I know this is an old thread, but thought I'd drop my experiences in here.
I converted a Raise3D N2 and N2+ to Duet2 Wifi. I used a PT100 board for the bed heater, and the Raise printers use type K thermocouples in the print head.
I did not know there was an issue mounting the thermocouple board remote. I used 26ga ribbon cable and 10 pin ribbon cable connectors to make an extension cord. The PT100 board is on the Duet board. I mounted the thermocouple board up on the print head.
On the smaller N2 the ribbon cable is roughly 1.5M long. It's been running fine since June. At one point I had an issue with a thermocouple reporting 2000 degrees - I replaced the thermocouple and the error went away. The thermocouple did not appear to be bad when it was off the machine.
The larger N2+ has almost 2M of ribbon cable to the thermocouple board. I had persistent issues on that machine with the thermocouples faulting on power up and reporting 2000 degrees. I swapped some thermocouples around and got it so E0 was reporting OK, but not E1. Poking around the forum at that point was when I learned I had done everything wrong.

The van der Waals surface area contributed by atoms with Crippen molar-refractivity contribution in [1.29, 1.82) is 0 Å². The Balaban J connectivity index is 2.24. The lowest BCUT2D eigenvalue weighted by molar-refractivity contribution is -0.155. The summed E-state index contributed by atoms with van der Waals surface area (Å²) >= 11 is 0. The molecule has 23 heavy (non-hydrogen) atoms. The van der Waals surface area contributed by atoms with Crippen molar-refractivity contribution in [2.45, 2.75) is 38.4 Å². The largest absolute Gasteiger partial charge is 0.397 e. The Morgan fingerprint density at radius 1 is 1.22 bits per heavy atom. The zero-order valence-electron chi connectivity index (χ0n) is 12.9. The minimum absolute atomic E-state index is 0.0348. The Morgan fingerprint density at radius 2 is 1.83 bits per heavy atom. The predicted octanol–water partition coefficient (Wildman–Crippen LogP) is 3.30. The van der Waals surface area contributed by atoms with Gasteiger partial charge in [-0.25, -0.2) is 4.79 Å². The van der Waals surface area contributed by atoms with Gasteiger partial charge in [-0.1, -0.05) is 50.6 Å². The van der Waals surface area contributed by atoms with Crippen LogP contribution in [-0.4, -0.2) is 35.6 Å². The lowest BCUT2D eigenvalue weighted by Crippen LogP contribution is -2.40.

On the N2+ I moved the thermocouple board down to the control board and ran shielded, twisted, type K thermocouple wire up to the print head. That did not resolve the startup fault problems - but the machine was working and I had work to do.
I purchased more thermocouple wire so I could rewire the N2 if it started giving trouble. I haven't had the need.
After 6 months or so of heavy use, the N2+ started getting temperature spikes on E0 and faulting. I tried a different thermocouple, but that did not resolve the spikes. The thermocouple extension wire is foil shielded, so it may be that the foil split in the flex to the print head. Just speculation.
Since the smaller N2 has worked great for 9 months or so, I decided to try reverting the N2+ to the ribbon cable extension, knowing that it's not supposed to work.
When I got the ribbon cable re-routed and powered up the printer last night, the thermocouple that had been faulting reported 2000 degrees. I replaced it and that seemed to make things happy.
I've now been printing straight for about 24 hours and haven't seen a temperature spike.
I don't know enough about this sort of thing to make any claim about right or wrong, but it's working for me. I know I might just be lucky. (I don't usually consider myself lucky)